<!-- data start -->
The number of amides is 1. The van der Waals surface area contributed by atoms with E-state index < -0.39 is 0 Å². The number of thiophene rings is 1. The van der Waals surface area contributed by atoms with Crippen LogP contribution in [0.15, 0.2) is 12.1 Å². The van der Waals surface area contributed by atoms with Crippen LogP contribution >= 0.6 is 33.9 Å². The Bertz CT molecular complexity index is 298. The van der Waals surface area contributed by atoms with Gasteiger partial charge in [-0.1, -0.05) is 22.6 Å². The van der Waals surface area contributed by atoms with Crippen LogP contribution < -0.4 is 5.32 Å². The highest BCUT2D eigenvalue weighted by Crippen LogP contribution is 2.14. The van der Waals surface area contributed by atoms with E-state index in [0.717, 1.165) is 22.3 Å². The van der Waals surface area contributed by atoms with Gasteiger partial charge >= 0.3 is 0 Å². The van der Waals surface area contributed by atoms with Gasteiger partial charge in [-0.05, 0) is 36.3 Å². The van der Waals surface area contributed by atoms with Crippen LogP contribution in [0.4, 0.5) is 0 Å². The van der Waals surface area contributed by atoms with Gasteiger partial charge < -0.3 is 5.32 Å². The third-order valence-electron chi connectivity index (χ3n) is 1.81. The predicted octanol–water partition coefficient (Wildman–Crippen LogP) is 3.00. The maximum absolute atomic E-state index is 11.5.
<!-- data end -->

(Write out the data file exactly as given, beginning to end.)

The number of amides is 1. The van der Waals surface area contributed by atoms with E-state index < -0.39 is 0 Å². The number of thiophene rings is 1. The van der Waals surface area contributed by atoms with Crippen LogP contribution in [0.15, 0.2) is 12.1 Å². The van der Waals surface area contributed by atoms with Crippen LogP contribution >= 0.6 is 33.9 Å². The Bertz CT molecular complexity index is 298. The van der Waals surface area contributed by atoms with Gasteiger partial charge in [-0.1, -0.05) is 22.6 Å². The van der Waals surface area contributed by atoms with Crippen LogP contribution < -0.4 is 5.32 Å². The highest BCUT2D eigenvalue weighted by Crippen LogP contribution is 2.14. The van der Waals surface area contributed by atoms with E-state index in [0.717, 1.165) is 22.3 Å². The van der Waals surface area contributed by atoms with Gasteiger partial charge >= 0.3 is 0 Å². The van der Waals surface area contributed by atoms with Gasteiger partial charge in [-0.05, 0) is 36.3 Å². The van der Waals surface area contributed by atoms with Crippen LogP contribution in [0.4, 0.5) is 0 Å². The van der Waals surface area contributed by atoms with Gasteiger partial charge < -0.3 is 5.32 Å². The third-order valence-electron chi connectivity index (χ3n) is 1.81. The predicted octanol–water partition coefficient (Wildman–Crippen LogP) is 3.00. The maximum absolute atomic E-state index is 11.5.